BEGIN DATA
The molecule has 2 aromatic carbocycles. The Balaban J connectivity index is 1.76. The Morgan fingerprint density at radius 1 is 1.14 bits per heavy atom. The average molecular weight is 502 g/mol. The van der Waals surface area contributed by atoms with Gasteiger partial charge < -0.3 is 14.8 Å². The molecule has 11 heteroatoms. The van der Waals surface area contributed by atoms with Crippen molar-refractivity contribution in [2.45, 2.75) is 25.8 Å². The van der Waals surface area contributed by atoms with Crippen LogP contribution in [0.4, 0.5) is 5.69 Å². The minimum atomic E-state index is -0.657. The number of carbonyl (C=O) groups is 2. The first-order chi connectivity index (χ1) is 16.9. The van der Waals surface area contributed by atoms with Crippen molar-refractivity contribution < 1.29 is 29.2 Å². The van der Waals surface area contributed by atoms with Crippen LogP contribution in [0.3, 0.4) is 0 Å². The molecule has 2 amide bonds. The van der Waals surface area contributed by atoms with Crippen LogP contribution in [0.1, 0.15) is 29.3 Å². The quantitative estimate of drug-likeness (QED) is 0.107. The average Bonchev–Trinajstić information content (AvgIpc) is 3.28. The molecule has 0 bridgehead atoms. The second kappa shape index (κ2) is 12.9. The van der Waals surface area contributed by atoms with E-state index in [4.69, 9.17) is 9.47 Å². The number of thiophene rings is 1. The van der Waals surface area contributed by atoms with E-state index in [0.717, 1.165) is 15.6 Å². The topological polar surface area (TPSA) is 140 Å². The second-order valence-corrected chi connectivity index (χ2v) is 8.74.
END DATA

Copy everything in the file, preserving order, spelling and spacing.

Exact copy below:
The molecule has 2 aromatic carbocycles. The Balaban J connectivity index is 1.76. The Morgan fingerprint density at radius 1 is 1.14 bits per heavy atom. The average molecular weight is 502 g/mol. The van der Waals surface area contributed by atoms with Gasteiger partial charge < -0.3 is 14.8 Å². The molecule has 11 heteroatoms. The van der Waals surface area contributed by atoms with Crippen molar-refractivity contribution in [2.45, 2.75) is 25.8 Å². The van der Waals surface area contributed by atoms with Crippen LogP contribution in [0.4, 0.5) is 5.69 Å². The minimum atomic E-state index is -0.657. The number of carbonyl (C=O) groups is 2. The first-order chi connectivity index (χ1) is 16.9. The van der Waals surface area contributed by atoms with Crippen molar-refractivity contribution < 1.29 is 29.2 Å². The van der Waals surface area contributed by atoms with Crippen LogP contribution in [0.3, 0.4) is 0 Å². The molecule has 2 amide bonds. The van der Waals surface area contributed by atoms with Crippen LogP contribution in [0.1, 0.15) is 29.3 Å². The quantitative estimate of drug-likeness (QED) is 0.107. The average Bonchev–Trinajstić information content (AvgIpc) is 3.28. The molecule has 0 bridgehead atoms. The second kappa shape index (κ2) is 12.9. The van der Waals surface area contributed by atoms with E-state index in [4.69, 9.17) is 9.47 Å². The number of thiophene rings is 1. The van der Waals surface area contributed by atoms with E-state index in [0.717, 1.165) is 15.6 Å². The topological polar surface area (TPSA) is 140 Å². The second-order valence-corrected chi connectivity index (χ2v) is 8.74.